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Narrator: Working on the Manhattan Project
at Columbia University, African American scientist George Warren Reed noticed that white scientists
were being drafted into the Army. Under the Servicemen’s Readjustment Act
of 1944, also known as the “G.I. Bill,” World War II veterans became eligible
for low-cost mortgages, low-interest loans, and tuition for higher education. Reed remembers when he tried to enlist. George Warren Reed: Well, I—before this,
had been concerned by the fact that the white guys who were in the group that I was working
in were being taken into the Army, kept for six weeks–basic–and then being sent back
as PFCs [Private First Class] and corporals. They were then basically Army people. I went to my draft board in Washington and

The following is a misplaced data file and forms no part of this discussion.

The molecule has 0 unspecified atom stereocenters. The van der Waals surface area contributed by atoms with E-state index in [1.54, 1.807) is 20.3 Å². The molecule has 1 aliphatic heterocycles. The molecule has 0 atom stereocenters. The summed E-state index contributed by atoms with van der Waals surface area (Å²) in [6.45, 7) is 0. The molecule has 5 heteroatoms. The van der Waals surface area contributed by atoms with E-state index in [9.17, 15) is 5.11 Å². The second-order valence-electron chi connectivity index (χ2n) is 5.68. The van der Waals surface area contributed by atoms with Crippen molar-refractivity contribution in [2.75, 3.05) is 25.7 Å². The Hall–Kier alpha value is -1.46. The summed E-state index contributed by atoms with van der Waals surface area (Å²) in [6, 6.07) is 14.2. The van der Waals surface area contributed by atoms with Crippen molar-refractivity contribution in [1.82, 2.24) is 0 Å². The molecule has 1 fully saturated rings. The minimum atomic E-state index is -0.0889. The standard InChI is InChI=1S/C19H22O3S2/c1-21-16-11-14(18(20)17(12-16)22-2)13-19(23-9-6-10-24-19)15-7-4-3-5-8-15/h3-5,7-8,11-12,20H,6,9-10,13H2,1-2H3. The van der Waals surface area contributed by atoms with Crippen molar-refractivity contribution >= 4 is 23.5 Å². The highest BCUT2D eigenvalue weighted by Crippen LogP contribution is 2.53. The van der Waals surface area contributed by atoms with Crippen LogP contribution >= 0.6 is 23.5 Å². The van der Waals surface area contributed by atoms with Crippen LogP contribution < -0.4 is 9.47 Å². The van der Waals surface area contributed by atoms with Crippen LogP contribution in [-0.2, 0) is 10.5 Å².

said, “Look, these people are going in like this. I think I should go in this way too, and I’m
1-A.” My draft board looked into it and got in touch
with me and said, “Look, we’re not allowed to touch you.” I said, “But these guys are going to go in
and when the war is over, they’re going to have all the benefits of having been in the
Army, and I’m not going to have anything.” They said, “We are not allowed to touch you.” Narrator: During World War II, the US military
was segregated, and recruiters routinely turned African Americans away. After the war, white Veterans Administration
officials at the state and local level systematically denied loans, mortgages, tuition and other
G.I. Bill benefits to black applicants. To pay for his doctorate, George Warren Reed
earned the prestigious Julius Rosenwald Fellowship, an award given to African American researchers
and intellectuals between 1928 and 1946.

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